Time for a Marketing Budget Increase!

By Mark Gibson

Marketing planning will be kicking into high gear in coming weeks. For many marketing directors, that means facing the annual struggle with competing objectives—and wondering how to accomplish every priority with the people and dollars they have.

Meanwhile, many CEOs and line-of-business executives don’t see the connection between marketing activities and business results. The conclusion is to treat marketing as an expense to be managed, or worse yet, minimized.

Most marketing directors have experienced this dilemma at some point in their careers. Internal clients are asking for more and more support, and yet executive management does not fund the resources to provide that support. Some of us have even experienced the dilemma of a zero-sum budget—having to justify every single dollar, not just the incremental budget increase.

How does a marketing director or CMO resolve this seemingly intractable problem?

Let’s begin with an actual quote from a bank CEO of my acquaintance: “I’m not that excited about the creativity of the agency or our marketing team and I’m not seeing the results. There is a disconnect. Account openings need to go up. Commercial business is increasing, but that is not from marketing. I’m just not confident we’re doing the right things to drive business.”

This window into the CEO’s thought process offers three important insights:

  • A misperception that marketing is primarily a “creative” discipline
  • Lack of perceived business results from marketing
  • Lack of measurement and attribution of results generated from marketing

Let’s briefly explore each of these.

What is marketing?

The marketing discipline has transformed itself over the past several years, from primarily a communications function to a value-creation and revenue-generation function. This has been driven by changes in consumer behavior, media, technology and data analytics.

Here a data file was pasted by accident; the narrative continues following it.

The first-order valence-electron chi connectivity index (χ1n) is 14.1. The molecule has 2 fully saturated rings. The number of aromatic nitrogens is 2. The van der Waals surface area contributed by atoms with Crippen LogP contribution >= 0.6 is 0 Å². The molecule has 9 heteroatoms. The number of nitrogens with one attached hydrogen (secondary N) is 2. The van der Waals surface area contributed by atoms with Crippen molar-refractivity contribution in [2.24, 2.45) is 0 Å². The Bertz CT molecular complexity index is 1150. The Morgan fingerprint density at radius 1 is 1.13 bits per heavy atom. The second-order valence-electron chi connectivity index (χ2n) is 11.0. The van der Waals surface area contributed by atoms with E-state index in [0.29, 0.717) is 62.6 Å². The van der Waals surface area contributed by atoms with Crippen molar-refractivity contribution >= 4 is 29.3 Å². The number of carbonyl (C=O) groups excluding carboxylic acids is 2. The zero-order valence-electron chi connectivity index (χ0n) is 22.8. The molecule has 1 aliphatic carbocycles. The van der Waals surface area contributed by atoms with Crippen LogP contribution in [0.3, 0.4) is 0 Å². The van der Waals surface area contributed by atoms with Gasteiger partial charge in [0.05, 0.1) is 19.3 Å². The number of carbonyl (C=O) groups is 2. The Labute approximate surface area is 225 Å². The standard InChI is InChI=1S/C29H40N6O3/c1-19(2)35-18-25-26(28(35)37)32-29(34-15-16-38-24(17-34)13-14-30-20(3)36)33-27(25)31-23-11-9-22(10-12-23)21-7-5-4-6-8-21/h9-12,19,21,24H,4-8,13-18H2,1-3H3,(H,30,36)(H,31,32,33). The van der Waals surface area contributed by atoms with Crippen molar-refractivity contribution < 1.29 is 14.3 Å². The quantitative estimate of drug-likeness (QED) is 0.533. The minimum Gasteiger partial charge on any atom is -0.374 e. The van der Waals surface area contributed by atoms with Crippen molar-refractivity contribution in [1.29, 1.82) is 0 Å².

Even for marketing departments that have been adept at navigating this sea change, bank senior management can still perceive the function as primarily a creative communications services organization. This calls for a re-education process within the entire organization, but particularly with executive management.

Driving results.

Directly related to this redefinition of the marketing function is the integration of marketing and sales generation. Leading organizations have realized that using data analytics to understand their existing customer base—and the prospects around their branches—can help target cross-selling and new household acquisition efforts. Enlightened line-of-business executives now expect this type of marketing support to help them reach their product and customer growth goals.

Additionally, those same executives know that the activities of their front line staff should be coordinated with the campaigns being run by marketing in order to maximize the impact of those campaigns.

It comes down to measurement.

Above and beyond data analytics, marketing also needs to understand enough finance to be able to measure and correlate sales results with marketing activities (think Excel spreadsheet). This attribution is seldom precise, but it needs to be measured and reported to senior management. For instance, if the bank decides to spend $100,000 on an activity, it needs to have some degree of confidence that business results were generated by that activity. And ideally, a “cost per acquisition” of new product or household is being measured and related to revenue. More on that in a minute.

At the starting gate for a marketing budget increase…

So, what does a marketing director need to do to get the resources necessary to successfully support the organization?

High performers have five things in common: